Georgia Bulletin

The Newspaper of the Catholic Archdiocese of Atlanta

The angel of the gap

By LORRAINE V. MURRAY, Commentary | Published September 4, 2014

There was a man who lived by some treacherous cliffs in Sydney, Australia. When he saw someone who seemed intent on committing suicide, he would gently invite them back to his home for a cup of tea and a little conversation.

Over the years hundreds of lives were saved due to the efforts of this man, who became known as “the angel of the gap.” Sometimes that’s all it takes to stop something terrible from happening. Just a small gesture offered at the exact right time.2014 09 04 GB MURRAY The angel of the gap

When I was a little girl, the sisters told me that Jesus died on the cross to save me. I didn’t get that, though, because I didn’t know what I needed saving from. It took a few experiences of being rescued by human beings before I could grasp the much deeper notion of redemption.

There was the time when I was in second grade and desperately longed to have a store-bought costume for a masquerade party. I pleaded fervently with my mother, but she was adamant that we simply didn’t have that kind of money. And so I wandered around the house, snuffling loudly and feeling completely misunderstood.

My mother’s younger sister was a widow, and she and her two toddlers were living with us at the time. When my aunt saw me whimpering, she gently came to my rescue by taking me to her room and letting me rummage around in her closet. She helped me select a few pieces of glitzy costume jewelry and some showy scarves that turned me into a fine rendition of a gypsy. That was the first time I experienced the feeling that someone had saved me from sorrow.

We must now fast forward the calendar to many decades later. After graduate school I got married, moved to Atlanta and landed a job teaching English and philosophy at Georgia Tech. When the marriage crumbled, I moved into my own small apartment with my sole companion being Funky, a large gray-and-white tomcat.  Although he was good company, he couldn’t replace a human being, and I often got lonely.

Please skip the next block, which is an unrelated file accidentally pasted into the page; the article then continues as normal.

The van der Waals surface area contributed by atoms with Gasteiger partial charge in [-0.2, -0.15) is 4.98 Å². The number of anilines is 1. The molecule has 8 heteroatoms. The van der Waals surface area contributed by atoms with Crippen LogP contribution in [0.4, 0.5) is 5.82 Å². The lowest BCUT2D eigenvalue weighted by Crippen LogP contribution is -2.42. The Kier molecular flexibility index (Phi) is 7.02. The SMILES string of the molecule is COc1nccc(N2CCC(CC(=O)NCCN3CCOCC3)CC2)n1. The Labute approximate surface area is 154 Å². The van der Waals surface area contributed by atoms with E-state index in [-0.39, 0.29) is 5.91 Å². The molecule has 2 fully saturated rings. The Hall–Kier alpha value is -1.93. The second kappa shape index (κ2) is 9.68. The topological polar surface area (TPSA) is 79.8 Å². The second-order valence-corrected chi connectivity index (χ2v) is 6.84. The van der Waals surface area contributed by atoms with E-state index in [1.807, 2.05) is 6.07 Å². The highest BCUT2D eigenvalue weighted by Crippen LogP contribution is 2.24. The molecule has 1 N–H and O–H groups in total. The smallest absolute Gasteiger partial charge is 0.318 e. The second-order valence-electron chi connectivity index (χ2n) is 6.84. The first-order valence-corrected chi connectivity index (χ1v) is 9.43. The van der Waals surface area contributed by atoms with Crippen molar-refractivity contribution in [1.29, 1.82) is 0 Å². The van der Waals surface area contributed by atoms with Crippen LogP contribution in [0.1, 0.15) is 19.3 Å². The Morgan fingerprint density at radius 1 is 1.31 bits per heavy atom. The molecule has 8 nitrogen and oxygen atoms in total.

Then one day, out of the blue, a fine-looking fellow named Jeffrey decided to take a philosophy course at Georgia Tech—and ended up in my class. When the semester was over, we had lunch together and soon started dating. One night I was struggling with a ferocious case of the blues, and in a moment of complete candor I admitted that I’d never believed anyone truly loved me. Without a moment’s hesitation he said, “Well, I don’t know if it matters, but I do.”

In that instant I realized how people who come to our rescue are willing to make a big sacrifice. My aunt, for example, didn’t care about a little girl going through her closet and jewelry box. The man I would one day marry put aside the possibility of rejection to assure me of his affection.

It took me years to realize what the sisters meant about Jesus. Yes, we truly have been saved by him from the worst fate of all, which is the loss of our eternal souls. We have been washed clean in the blood of this loving Lamb.

And once we fully grasp the meaning of Jesus’ powerful sacrifice, we can try to show his amazing love to people in our lives who are desperate to be rescued. Maybe they feel lonely and rejected. Maybe they are like a little child wandering through the house in tears. Or standing on the edge of a lonely cliff. Sometimes something as simple as a cup of tea can change the world.

Artwork is by Jef Murray. Readers may contact the Murrays at